‘Moonah was our first experience in true links land and we had to adapt our style to the ground and wind. There were natural golf holes everywhere and it was our responsibility to try to find the best of them. It took months before we were ready to start construction.’ Bob Harrison
Founded in 1987, The National Golf Club was born as an eighteen-hole course in the Cape Schanck hills overlooking Bass Strait but grew into Australia’s largest private golf facility in 2000 with the opening of two spectacular seaside links situated on the Mornington Peninsula’s rolling farming pastures. Built on heaving coastal duneland of Irish proportions, the Greg Norman and Bob Harrison designed Moonah Course is the pick of the club’s three tracks and one of the country's most exciting modern creations.
Boasting stunning rural and ocean panoramas and occupying an attractive series of jumbled dunes and ridges, Moonah’s virgin land presented Norman and Harrison with a number of natural golf holes and the team spent hundreds of hours on site developing alternate layouts and considering various combinations to squeeze as many great holes as possible into their course. The pivotal hole in this process was the 11th, tucked away in the north-west corner of the property it lies on land the designers were so keen to include that they had to trade off routing difficulties to get to it. The hole itself falls beautifully across the undulations with the tee shot played into an elevated saddle surrounded by sand, and the approach over a hollow toward a punchbowl green framed by the distant Bass Strait dunes. To balance the use of this gorgeous land, however, the closing stretch is made up of a series of long holes that head back to the clubhouse and usually into the teeth of the stiff Peninsula winds. Some question whether the routing is compromised as a result. Regardless, to score well at Moonah you need to get through the first eleven holes without too many scars, as the battle to hold onto your score coming home is extremely tough.
Aside from the number of impressive golf holes, the key to Moonah’s success as a big dune links are its bunkers and greens. To remain playable and accommodate the running approach shot, most of the greens were built with open fronts and shaped to follow the general contour of the landscape. Many also come complete with backstops or pronounced side-slopes to allow skilled golfers to work the ball back toward more inaccessible pin positions. The bunkering is Moonah’s most distinguishable feature, the small traps were first excavated quite roughly before the edges, and parts of the faces, were seeded with fescues to provide a wild, jagged and ungroomed appearance, not dissimilar to the fearsome hazards at Royal County Down.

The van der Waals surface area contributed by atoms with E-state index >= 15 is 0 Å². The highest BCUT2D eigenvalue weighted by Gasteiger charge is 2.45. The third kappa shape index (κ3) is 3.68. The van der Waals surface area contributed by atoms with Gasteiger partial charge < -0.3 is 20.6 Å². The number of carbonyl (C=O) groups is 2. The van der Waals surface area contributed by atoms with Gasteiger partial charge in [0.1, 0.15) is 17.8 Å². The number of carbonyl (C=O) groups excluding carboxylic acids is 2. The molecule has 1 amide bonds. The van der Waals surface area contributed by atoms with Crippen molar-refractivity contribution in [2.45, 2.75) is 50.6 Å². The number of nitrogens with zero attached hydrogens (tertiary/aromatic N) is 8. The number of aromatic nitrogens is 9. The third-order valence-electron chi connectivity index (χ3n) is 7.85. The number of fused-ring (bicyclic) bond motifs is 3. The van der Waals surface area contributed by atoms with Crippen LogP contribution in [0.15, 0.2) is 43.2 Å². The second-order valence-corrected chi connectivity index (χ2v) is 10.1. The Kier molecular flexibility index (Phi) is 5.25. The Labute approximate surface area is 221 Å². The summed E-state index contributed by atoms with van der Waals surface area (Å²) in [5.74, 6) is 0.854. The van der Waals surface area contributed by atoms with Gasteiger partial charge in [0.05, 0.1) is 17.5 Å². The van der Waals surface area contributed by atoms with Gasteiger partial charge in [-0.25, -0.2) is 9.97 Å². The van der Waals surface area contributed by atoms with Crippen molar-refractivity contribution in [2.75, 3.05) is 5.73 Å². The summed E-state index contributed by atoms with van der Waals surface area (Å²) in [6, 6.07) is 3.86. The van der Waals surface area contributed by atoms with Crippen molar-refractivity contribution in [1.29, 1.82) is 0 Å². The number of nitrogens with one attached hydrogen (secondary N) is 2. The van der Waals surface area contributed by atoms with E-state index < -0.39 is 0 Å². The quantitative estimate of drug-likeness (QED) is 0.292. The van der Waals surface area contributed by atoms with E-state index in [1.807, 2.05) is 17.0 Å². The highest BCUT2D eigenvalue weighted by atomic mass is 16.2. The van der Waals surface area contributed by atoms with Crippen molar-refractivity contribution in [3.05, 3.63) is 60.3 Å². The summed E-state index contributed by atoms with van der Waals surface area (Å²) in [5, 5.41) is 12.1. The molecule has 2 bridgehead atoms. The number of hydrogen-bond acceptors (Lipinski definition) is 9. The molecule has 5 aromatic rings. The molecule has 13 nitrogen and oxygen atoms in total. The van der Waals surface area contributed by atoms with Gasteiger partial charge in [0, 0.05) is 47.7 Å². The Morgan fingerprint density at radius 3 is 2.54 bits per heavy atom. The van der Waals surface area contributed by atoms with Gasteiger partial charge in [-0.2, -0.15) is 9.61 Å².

Also distinctive is the fairway shaping, while the landing areas are fairly generous the aggressive player is often able to attack ridges and distant valleys in order to set up shorter and easier approaches. The opening hole sets the tone for the round to follow, chances are you will not miss its expansive landing area with your first tee shot, but hit too far down the left side and your best chance of par is from one of the greenside bunkers. The next is a fine par five along and then into an imposing sand ridge, while the 3rd is a brilliant driving hole with a diagonal fracture cutting across its wide fairway and kicking accurate balls toward the target but pushing weaker drives away and leaving a longer and more difficult approach. The tee shot on the 4th is another beauty, this time played from atop a plateau out over sweeping undulations with the second shot climbing into a green cut into a hillside. Other standout holes include the par four 10th, with its windmill and wild green, the chasing one-shot 17th and the splendid set of par fives, particularly the 7th which drops and then rises through a tumbling valley into a lovely long depression. The four and a half par 16th hole is another excellent adventure, though a little demanding for most of the membership.
There are not many modern courses as dramatic as Moonah and although it will appeal to the masses, for low markers who like their golf raw this is a special treat. The other two National courses are also worth exploring. The adjacent Ocean Course, by Peter Thomson, Mike Wolveridge and Ross Perrett, occupies an even more suitable slice of duneland while the Old Course is a typically extravagant Robert Trent Jones Jr design that features amazing coastal views and one breathtaking work of art, the short 7th, worth traveling from wherever you read this review to experience.